Avianca and Viva Seek Merger Authorization

Avianca Airbus taxiing.
aeroprints.com, CC BY-SA 3.0, via Wikimedia Commons

LONDON – Last week, two major South American carriers, Avianca and Viva, asked the Colombian Civil Aviation Authority for authorization to merge, urging the government to approve the partnership.

The proposed merger aims to shore up Viva to its survival viable, while it faces a “complex financial situation that requires immediate intervention.” Felix Antelo, CEO and President of Grupo Viva, said.

The two parties had asked the Colombian authorities for permission to merge, ensuring the continuity of the ULCC model that gave so many Colombians the opportunity to fly in an airplane.

Avianca & Viva shareholder agreement


Last April, the majority of Avianca and Viva shareholders signed an agreement to become part of the same group of companies, in order to unify economic rights. In the process, Avianca acquired 100% of Viva’s economic rights in Colombia and Peru.

A few weeks later, the shareholders of Avianca and GOL announced the creation of the Abra group, which would also integrate Viva and take a minority stake in Sky Airline in Chile. This group quickly became the largest airline in South America in terms of fleet size, overtaking LATAM.

However, Avianca and its shareholders recently learned that “Viva is going through a complex financial situation which requires immediate intervention”. High fuel prices have put Viva at risk, and the ultra-low-cost carrier is looking for new solutions to help it emerge successfully from this latest crisis.

This is the first time that Viva has publicly admitted that it is facing financial difficulties and that its future is in danger. The ultra-low-cost airline has one of the most interesting models in the region, using Medellin International Airport (MDE) as a sort of hub connecting the Americas with short, on-time flights.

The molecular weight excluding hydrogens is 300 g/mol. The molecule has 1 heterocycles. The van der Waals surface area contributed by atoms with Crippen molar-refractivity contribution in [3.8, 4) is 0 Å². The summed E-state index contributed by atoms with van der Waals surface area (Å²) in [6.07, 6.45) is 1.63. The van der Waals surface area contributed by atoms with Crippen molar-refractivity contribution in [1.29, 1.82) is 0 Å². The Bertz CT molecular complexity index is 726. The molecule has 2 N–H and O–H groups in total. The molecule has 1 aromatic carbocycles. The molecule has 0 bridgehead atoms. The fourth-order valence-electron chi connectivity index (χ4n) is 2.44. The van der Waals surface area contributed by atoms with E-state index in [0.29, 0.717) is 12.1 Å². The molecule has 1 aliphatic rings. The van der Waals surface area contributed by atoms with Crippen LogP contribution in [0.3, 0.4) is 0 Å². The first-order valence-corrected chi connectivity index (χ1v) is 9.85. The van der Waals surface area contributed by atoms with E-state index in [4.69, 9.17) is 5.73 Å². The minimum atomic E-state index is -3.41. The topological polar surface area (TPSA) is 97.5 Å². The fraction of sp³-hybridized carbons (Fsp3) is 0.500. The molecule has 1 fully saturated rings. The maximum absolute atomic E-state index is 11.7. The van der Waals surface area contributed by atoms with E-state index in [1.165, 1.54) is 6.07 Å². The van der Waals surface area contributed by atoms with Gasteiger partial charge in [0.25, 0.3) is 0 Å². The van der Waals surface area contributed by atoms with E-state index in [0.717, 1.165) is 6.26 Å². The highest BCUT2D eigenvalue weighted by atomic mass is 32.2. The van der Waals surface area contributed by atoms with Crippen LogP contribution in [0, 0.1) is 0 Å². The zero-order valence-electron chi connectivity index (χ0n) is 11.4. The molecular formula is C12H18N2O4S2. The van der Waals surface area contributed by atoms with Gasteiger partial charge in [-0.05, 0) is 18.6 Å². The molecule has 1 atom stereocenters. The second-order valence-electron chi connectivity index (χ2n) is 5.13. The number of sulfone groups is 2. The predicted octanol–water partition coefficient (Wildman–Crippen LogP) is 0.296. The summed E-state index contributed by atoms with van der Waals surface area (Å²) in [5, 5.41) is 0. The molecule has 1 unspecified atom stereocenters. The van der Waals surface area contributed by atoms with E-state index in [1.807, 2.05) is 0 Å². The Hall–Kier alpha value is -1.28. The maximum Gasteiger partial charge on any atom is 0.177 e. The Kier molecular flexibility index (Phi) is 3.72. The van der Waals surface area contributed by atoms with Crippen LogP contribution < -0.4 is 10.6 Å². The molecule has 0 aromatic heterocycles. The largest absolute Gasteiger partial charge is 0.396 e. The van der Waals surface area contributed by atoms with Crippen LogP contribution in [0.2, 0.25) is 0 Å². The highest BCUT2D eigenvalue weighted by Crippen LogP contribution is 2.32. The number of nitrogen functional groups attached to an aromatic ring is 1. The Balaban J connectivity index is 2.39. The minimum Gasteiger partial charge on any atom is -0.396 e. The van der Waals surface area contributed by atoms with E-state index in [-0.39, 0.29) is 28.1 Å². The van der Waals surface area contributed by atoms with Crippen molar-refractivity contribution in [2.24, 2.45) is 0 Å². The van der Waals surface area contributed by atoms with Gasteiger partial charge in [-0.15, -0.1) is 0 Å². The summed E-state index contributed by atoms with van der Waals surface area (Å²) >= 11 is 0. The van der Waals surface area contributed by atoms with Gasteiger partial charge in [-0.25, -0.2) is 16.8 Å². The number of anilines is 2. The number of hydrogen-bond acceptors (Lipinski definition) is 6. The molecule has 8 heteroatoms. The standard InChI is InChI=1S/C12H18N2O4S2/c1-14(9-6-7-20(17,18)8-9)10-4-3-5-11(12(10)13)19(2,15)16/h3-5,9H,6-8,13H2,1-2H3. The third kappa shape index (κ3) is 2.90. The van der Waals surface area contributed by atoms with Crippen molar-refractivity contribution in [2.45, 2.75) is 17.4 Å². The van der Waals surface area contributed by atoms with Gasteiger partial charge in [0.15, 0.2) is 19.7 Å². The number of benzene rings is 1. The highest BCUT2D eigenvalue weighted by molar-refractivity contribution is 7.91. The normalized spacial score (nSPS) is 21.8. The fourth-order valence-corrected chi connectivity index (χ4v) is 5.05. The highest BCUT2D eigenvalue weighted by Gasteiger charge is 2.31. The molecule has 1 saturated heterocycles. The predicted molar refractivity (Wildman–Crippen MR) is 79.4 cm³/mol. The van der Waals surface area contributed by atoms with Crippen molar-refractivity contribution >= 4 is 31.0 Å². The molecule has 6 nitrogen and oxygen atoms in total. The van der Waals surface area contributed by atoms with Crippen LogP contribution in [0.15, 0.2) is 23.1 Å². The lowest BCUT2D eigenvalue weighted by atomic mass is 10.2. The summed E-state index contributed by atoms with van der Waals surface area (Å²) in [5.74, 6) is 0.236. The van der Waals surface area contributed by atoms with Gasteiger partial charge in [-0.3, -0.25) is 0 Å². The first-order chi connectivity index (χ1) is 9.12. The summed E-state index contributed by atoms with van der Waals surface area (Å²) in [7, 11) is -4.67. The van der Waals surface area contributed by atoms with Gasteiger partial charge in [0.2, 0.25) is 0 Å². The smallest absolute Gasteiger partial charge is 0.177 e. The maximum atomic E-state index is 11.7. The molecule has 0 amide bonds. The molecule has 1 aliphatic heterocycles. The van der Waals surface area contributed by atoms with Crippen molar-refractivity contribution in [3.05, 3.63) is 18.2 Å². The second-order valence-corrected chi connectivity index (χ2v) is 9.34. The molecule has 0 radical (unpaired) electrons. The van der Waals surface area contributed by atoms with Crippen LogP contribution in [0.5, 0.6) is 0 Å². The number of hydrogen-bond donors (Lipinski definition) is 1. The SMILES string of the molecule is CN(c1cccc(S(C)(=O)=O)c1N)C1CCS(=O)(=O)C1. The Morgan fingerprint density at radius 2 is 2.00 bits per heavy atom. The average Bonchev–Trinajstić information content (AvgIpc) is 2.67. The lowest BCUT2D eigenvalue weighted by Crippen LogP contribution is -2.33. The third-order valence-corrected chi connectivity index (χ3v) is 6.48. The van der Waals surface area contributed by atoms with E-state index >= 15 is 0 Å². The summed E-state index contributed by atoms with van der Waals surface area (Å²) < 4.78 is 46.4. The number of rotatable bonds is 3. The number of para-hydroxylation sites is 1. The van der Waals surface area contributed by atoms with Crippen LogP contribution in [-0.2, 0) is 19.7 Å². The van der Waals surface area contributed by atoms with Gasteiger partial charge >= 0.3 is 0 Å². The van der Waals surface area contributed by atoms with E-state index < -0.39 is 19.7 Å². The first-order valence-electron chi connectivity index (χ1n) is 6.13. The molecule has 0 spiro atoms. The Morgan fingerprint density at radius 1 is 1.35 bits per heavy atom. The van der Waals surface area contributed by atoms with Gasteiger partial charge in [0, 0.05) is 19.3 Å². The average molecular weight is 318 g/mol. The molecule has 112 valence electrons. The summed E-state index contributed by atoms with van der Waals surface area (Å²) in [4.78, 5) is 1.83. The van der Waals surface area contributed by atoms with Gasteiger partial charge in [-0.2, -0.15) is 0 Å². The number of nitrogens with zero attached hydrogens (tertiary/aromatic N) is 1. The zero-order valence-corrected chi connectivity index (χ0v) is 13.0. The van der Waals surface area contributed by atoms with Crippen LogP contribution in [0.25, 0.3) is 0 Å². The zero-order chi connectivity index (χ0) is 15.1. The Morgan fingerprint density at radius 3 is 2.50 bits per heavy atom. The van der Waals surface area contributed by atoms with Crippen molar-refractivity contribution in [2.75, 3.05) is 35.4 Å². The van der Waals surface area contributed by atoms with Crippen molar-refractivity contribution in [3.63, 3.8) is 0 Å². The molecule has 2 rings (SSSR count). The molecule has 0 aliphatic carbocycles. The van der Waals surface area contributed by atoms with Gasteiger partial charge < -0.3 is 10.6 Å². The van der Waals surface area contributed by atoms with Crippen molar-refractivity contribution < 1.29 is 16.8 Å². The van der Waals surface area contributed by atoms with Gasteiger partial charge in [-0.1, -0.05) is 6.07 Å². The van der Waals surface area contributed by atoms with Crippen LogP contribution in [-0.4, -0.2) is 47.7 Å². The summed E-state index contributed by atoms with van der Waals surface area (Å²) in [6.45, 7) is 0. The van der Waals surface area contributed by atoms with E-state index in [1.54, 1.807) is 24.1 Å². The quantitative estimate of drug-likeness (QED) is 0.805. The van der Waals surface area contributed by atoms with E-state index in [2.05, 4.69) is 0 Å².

Over the past few years, Viva has quickly become an important player in the international market, serving many destinations in countries such as the United States, Mexico, Colombia, Peru, Argentina, Brazil and more.

The company has shown resilience and withstood the COVID-19 crisis even when Colombian Airlines were forced to completely halt flights for approximately six months in 2020. Its counterparts in Colombia, Avianca, LATAM and EasyFly filed for bankruptcy.

“The rapid approval of this merger and the integration of Viva into the Abra Group is essential for the sustainability and development of our business in the future. Just as we have adapted in the past, we are sure that we will be able to deal with these turbulent times in a timely and effective manner,” added Felix Antelo.

“Company in crisis”


Avianca has asked the Colombian authorities to approve a merger with Viva under the legal figure “company in crisis”, allowing the possible bailout of ULCC. Avianca recently exited Chapter 11 and is currently in a strong financial position with less debt.

Abra Group Limited, made up of Avianca, GOL Linhas Aéreas, Viva Colombia, Viva Peru and a small investment in Chile’s Sky Airline, will be one of the leading air carriers in Latin America.

It would be a holding that would keep the iconic brands of each carrier independent. Abra Group will be the equivalent of IAG in Europe, with British Airways, Iberia, Aer Lingus and Vueling under the same ownership but with different management.

The new holding will have a fleet of more than 300 aircraft, surpassing the LATAM Airlines group. Additionally, these carriers have complementary networks in South America, with virtually no overlap in operations, allowing them to increase competition on the existing domestic and short-haul routes against South America giants LATAM and Copa Airlines.

According to ALG, a global management consulting firm focused on transportation, infrastructure and logistics:

“By implementing a joint network strategy centred in Bogota between Avianca and its partners, the new group can provide competitive costs and fast connections from Brazil and Southern Cone countries – Chile, Argentina and Uruguay – to North America and Europe, where the existing critical mass feeding Avianca’s hub can be enhanced by leveraging GOL and SKY’s strong local footprint and Viva’s already consolidated location in Bogota airport.”

About the author

Tarek Mounir

Add Comment

Click here to post a comment